Yesterday two members of the Senate Appropriations Committee, Richard Shelby (R-AL) and Robert Bennett (R-UT), introduced and got included into an FY10 supplemental appropriations bill an amendment that prevents NASA from terminating any Constellation contracts. The two argued that this was a significant step in protecting Constellation: Bennett’s press release claimed the amendment “gains traction” for efforts to save Constellation, while Shelby’s statement said the provision “clarifies and reinforces the intent of current law”.
While some reports argued that the provision provides a “big boost” to Constellation’s prospects, a closer examination shows little change to a provision included in the FY10 appropriations bill that currently funds NASA. The new provision states, courtesy of the Orlando Sentinel:
Provided further, That notwithstanding any other provision of law or regulation, funds made available for Constellation in Fiscal Year 2010 for “National Aeronautics and Space Administration Exploration” and from previous appropriations for “National Aeronautics and Space Administration Exploration” shall be available to fund continued performance of Constellation contracts, and performance of such Constellation contracts may not be terminated for convenience by the National Aeronautics and Space Administration in Fiscal Year 2010.
Compare that to what’s in the existing FY10 appropriations bill:
[N]one of the funds provided herein and from prior years that remain available for obligation during fiscal year 2010 shall be available for the termination or elimination of any program, project or activity of the architecture for the Constellation program nor shall such funds be available to create or initiate a new program, project or activity, unless such program termination, elimination, creation, or initiation is provided in subsequent appropriations Acts.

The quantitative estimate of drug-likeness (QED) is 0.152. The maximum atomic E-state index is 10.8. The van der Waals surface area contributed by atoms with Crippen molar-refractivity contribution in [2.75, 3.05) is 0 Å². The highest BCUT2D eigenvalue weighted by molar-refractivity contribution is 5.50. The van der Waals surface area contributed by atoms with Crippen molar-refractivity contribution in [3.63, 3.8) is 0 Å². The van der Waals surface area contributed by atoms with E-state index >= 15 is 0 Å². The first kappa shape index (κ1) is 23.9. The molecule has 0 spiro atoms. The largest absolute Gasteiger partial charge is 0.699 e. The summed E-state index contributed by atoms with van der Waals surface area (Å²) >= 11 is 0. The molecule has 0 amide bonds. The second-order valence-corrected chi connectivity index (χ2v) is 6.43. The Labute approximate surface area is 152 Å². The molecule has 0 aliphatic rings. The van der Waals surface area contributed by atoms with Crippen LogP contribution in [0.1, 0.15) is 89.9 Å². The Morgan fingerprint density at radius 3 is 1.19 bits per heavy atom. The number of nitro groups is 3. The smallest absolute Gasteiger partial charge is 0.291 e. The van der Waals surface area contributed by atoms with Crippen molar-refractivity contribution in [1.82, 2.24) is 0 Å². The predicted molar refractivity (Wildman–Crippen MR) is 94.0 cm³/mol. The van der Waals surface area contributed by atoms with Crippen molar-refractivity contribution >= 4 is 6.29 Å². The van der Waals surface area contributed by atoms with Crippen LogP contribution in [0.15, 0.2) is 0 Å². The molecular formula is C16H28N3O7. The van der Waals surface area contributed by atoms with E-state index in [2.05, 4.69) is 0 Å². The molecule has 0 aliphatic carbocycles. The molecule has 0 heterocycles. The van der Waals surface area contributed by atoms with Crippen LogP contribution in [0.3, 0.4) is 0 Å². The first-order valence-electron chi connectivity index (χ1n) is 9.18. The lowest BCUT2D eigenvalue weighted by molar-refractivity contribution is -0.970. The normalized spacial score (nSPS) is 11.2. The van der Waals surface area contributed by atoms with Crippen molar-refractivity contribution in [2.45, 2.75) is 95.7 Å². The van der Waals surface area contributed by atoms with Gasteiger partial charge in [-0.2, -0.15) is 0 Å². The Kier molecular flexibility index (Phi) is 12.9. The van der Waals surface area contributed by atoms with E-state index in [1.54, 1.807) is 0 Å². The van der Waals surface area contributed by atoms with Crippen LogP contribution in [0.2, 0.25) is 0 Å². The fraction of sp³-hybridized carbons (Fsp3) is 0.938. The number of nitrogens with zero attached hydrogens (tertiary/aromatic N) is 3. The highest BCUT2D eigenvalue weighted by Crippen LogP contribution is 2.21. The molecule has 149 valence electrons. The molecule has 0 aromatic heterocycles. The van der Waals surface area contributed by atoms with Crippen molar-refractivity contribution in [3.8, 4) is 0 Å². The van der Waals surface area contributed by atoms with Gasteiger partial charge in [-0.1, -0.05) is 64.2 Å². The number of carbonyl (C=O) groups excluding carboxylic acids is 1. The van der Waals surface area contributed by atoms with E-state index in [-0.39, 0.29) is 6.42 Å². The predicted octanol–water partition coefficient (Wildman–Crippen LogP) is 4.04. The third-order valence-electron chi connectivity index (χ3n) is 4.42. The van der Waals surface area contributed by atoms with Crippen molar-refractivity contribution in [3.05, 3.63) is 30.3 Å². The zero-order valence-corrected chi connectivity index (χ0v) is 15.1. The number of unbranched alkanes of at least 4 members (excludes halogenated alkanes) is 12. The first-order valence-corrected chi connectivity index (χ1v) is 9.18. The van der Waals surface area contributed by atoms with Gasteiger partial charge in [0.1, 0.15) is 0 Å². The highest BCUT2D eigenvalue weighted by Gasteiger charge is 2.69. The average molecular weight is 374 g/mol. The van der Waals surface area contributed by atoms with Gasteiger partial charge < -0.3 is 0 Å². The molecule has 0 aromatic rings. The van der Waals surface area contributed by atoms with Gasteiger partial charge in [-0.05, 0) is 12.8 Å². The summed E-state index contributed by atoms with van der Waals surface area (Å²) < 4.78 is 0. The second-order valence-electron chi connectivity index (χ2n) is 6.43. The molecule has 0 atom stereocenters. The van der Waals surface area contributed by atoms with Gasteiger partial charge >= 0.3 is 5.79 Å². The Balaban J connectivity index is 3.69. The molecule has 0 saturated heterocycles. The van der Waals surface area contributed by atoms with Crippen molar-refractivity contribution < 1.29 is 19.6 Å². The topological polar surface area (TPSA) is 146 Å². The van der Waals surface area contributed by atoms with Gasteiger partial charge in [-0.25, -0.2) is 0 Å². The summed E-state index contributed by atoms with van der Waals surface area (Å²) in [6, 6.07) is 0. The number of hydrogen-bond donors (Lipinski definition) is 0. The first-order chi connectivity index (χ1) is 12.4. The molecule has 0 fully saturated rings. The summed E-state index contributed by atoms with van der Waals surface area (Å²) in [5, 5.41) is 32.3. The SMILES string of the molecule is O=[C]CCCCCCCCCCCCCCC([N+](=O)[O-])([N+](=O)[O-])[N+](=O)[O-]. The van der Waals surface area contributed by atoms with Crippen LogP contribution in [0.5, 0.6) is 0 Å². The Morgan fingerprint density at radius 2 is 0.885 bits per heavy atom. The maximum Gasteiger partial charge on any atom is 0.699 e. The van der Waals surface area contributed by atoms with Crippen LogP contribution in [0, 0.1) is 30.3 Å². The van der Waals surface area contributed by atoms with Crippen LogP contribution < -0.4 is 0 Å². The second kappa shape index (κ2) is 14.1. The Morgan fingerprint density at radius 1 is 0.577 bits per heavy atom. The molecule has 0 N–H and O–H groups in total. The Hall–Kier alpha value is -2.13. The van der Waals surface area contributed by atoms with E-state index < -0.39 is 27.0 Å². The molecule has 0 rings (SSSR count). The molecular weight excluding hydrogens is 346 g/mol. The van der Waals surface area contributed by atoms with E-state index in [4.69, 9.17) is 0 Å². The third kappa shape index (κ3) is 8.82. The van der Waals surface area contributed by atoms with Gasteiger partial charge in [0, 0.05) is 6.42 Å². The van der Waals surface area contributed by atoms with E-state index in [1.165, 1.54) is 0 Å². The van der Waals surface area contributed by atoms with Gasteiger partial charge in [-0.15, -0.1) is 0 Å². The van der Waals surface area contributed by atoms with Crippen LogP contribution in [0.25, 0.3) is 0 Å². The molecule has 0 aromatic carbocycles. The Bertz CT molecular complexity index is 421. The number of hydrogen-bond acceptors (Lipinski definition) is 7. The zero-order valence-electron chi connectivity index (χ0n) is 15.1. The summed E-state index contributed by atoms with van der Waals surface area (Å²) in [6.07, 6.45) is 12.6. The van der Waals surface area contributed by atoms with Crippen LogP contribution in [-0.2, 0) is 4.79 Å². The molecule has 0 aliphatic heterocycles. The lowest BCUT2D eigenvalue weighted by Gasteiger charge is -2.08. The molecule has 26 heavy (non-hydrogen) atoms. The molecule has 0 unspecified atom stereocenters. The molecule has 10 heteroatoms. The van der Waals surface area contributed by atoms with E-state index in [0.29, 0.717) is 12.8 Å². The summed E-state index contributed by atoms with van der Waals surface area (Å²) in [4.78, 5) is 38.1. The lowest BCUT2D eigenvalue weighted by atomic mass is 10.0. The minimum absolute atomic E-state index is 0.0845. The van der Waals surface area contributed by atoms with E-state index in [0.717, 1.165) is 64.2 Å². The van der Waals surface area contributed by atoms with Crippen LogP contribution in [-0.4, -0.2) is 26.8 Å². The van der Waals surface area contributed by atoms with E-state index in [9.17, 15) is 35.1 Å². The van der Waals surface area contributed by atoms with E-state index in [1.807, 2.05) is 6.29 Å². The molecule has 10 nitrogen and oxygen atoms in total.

Since NASA has argued that it is not in violation of the existing law since it has not terminated any contracts, it’s not clear how the new language would change matters. (The new language does note that existing funds shall be used “to fund continued performance of Constellation contracts”, apparently addressing reports that contractors are reserving funds for contract termination costs, but the agency has said they have only reminded them of such liabilities, not directed them to reserve funding for that.) Bennett, quoted in Florida Today, appeared to acknowledge that. “It is a restatement of existing law,” he said. “I’m sorry the administration needs this reminder.”